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18 April 2018updated 28 Jun 2021 4:39am

Leader: Britain’s public realm is in unmistakable decay after years of unending cuts

Rough sleeping and child poverty are rising, while the NHS and schools struggle.

By New Statesman

Nearly a decade has passed since the Conservatives first declared an age of austerity. Punitive cuts to public spending were justified on the grounds that the state could do “more with less” and that the government was “crowding out” the private sector.

When Britain’s current budget deficit was recently eliminated – two years later than promised – the former chancellor George Osborne declared victory: “We got there in the end – a remarkable national effort.” Yet he did not mention the cost at which this hollow aim was achieved.

After years of unending cuts, Britain’s public realm is in unmistakable decay. Rough sleeping, which fell by three-quarters under the last Labour government, has risen by 169 per cent since 2010. The NHS has been forced to cancel operations and even urgent surgery as it struggles to meet ever greater demand, despite its headline budget being protected. In education, “ring-fencing” has been woefully inadequate in preventing schools from running deficits, and some have resorted to asking parents to provide essentials they can no longer afford such as stationery and books. Relative child poverty has increased for three consecutive years and now stands at 4.1 million, or 30 per cent of children. Nearly 1,000 Sure Start children’s centres and 478 libraries are estimated to have closed since 2010. Potholed roads and uncollected bins are evidence of the scale of austerity borne by councils (real-terms funding for local authorities has been cut by 49 per cent since David Cameron took office as prime minister).

Conservatives traditionally recognised the value of intermediate institutions in promoting social cohesion and preserving what Edmund Burke described as a contract “between those who are living, those who are dead, and those who are to be born”. But a more arid and doctrinaire conservatism has neglected such wisdom. 

In this week’s New Statesman, Jason Cowley reports on the distress and outrage caused by the sudden closure of a local doctors’ surgery, Osler House, in Harlow, Essex. The 3,000 locals affected, including his 89-year-old aunt, were given no advance warning and were advised to register in areas inaccessible to the elderly. Over the coming weeks, we will publish a series of articles on the reality of “Crumbling Britain” and the human cost of austerity. In an age when local journalism is in remorseless decline, it has never been more important to tell such stories.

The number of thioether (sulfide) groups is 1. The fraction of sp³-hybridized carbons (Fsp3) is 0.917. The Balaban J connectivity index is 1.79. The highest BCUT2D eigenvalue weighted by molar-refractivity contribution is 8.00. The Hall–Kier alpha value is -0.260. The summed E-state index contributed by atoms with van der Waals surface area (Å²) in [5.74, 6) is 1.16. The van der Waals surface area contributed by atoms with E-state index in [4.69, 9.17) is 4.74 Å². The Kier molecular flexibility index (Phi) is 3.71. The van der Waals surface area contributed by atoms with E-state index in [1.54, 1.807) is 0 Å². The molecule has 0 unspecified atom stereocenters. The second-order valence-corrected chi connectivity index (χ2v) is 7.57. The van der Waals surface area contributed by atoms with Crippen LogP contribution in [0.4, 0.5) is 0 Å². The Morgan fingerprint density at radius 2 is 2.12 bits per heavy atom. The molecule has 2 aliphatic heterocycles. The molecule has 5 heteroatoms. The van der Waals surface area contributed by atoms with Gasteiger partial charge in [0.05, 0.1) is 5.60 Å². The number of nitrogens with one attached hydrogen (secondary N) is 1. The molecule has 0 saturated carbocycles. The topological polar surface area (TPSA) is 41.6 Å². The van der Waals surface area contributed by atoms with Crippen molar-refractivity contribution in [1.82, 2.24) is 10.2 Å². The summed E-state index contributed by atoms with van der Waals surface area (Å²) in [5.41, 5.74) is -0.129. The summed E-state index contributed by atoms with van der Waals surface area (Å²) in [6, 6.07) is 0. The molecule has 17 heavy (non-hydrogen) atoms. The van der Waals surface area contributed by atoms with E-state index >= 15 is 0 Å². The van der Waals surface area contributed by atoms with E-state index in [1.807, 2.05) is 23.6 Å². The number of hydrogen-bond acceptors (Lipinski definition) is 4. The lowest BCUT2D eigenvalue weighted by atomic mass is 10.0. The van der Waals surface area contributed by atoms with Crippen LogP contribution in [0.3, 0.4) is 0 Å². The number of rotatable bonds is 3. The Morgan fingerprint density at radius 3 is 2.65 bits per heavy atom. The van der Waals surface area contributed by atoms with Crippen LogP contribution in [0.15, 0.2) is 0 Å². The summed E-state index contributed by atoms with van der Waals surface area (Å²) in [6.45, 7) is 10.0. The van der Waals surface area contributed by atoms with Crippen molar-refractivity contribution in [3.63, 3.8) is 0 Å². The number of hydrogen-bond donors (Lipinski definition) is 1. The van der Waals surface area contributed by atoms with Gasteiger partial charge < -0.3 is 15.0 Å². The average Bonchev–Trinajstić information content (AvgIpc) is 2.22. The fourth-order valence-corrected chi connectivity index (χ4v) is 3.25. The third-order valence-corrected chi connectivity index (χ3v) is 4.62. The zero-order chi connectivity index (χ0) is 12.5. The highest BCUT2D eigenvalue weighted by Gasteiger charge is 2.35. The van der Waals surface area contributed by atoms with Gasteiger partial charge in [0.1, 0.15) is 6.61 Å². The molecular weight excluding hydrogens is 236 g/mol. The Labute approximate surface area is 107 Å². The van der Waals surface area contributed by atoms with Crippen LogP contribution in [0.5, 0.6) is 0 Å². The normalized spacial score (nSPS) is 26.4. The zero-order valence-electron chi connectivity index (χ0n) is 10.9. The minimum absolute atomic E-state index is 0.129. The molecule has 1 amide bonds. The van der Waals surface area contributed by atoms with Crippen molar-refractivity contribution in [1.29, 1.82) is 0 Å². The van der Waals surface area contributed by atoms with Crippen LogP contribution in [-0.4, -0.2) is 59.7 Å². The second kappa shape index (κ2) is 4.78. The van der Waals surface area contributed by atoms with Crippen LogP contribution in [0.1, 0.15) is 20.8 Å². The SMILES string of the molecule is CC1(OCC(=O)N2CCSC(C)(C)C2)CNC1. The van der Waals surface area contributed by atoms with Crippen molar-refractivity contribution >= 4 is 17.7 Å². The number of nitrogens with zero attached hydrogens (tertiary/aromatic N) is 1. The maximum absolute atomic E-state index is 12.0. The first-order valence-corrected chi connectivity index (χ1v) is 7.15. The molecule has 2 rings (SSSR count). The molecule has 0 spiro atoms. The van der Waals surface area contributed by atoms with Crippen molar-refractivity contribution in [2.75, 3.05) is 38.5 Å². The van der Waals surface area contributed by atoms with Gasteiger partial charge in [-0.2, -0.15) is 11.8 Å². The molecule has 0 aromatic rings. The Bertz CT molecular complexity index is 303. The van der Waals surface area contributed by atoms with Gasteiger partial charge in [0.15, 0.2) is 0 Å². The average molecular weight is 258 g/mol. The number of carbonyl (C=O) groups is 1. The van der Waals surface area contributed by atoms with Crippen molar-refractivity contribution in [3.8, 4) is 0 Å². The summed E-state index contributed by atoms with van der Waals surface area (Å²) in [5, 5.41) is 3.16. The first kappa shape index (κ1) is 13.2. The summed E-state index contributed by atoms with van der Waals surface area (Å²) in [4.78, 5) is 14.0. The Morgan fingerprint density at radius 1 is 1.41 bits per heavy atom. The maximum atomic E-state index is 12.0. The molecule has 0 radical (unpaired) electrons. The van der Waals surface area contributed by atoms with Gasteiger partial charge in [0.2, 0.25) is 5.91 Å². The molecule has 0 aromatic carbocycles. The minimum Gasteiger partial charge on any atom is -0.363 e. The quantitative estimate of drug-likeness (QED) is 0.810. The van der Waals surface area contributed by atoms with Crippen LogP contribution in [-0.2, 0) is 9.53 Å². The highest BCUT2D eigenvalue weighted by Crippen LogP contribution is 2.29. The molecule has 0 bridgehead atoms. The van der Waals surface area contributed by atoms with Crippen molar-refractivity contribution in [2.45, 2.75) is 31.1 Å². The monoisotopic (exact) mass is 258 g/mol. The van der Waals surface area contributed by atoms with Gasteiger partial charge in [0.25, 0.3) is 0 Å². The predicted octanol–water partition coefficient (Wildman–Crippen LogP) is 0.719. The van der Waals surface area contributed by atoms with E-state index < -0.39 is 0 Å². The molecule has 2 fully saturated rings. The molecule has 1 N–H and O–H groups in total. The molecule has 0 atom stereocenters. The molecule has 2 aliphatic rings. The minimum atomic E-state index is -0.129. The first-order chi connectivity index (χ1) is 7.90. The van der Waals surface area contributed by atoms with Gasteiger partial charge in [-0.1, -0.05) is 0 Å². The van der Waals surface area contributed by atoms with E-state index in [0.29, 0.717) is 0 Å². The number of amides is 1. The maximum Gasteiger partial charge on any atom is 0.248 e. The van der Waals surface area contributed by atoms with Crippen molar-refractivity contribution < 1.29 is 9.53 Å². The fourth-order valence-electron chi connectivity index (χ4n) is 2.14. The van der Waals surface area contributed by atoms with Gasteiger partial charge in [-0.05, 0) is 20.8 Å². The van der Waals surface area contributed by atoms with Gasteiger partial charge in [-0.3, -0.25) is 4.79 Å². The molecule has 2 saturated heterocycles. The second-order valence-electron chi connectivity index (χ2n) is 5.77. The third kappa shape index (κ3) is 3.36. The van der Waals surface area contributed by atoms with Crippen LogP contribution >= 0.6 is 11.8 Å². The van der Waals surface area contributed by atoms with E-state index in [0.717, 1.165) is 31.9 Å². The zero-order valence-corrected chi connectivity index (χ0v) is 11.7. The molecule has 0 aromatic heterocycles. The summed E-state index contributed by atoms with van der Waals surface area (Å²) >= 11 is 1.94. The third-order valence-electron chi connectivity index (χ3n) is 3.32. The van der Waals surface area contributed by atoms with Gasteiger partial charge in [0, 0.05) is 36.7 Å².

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For Britain, the sixth largest economy in the world, severe austerity has always been a choice, rather than a necessity. National governments have a duty to manage the public finances responsibly. However, as economic evidence shows, the best long-term means of debt reduction is productive investment, not politically driven cuts. Government borrowing, it is said, will “burden” younger generations. Yet austerity has enfeebled the collective institutions that they depend on and that their forebears strove to build.

Britain’s economic and social divisions are the root of its political polarisation. The Brexit vote was not merely an expression of antipathy towards the European Union but a symptom of far greater discontent. Should the government continue to preside over a new era of private affluence and public squalor, the United Kingdom will become a yet more troubled and divided country. 

Enoch Powell’s revenge

Before speaking to the Conservative Political Centre in Birmingham on 20 April 1968, Enoch Powell told a friend: “I’m going to make a speech at the weekend and it’s going to go up ‘fizz’ like a rocket.”

This was an understatement. The “Rivers of Blood” speech – named after its allusion to a foaming River Tiber in Virgil’s Aeneid – provoked Powell’s swift ejection from the shadow cabinet. It is no wonder that the BBC’s decision to re-create the speech on 14 April caused such anger, because Powell’s rhetorical flourishes, such as the relaying of lurid and unsubstantiated anecdotes about immigrants, have been copied by today’s agitators such as the Ukip MEP Nigel Farage. 

And, as Nick Pearce and Michael Kenny argue in this week’s New Statesman, Powellite tropes about sovereignty have now entered the political mainstream. His scepticism over Europe, and his creation of the figure of an “anti-establishment” politician, helped bring about the conditions for Brexit. You could call him the first true Eurosceptic. 

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This article appears in the 18 Apr 2018 issue of the New Statesman, Enoch Powell’s revenge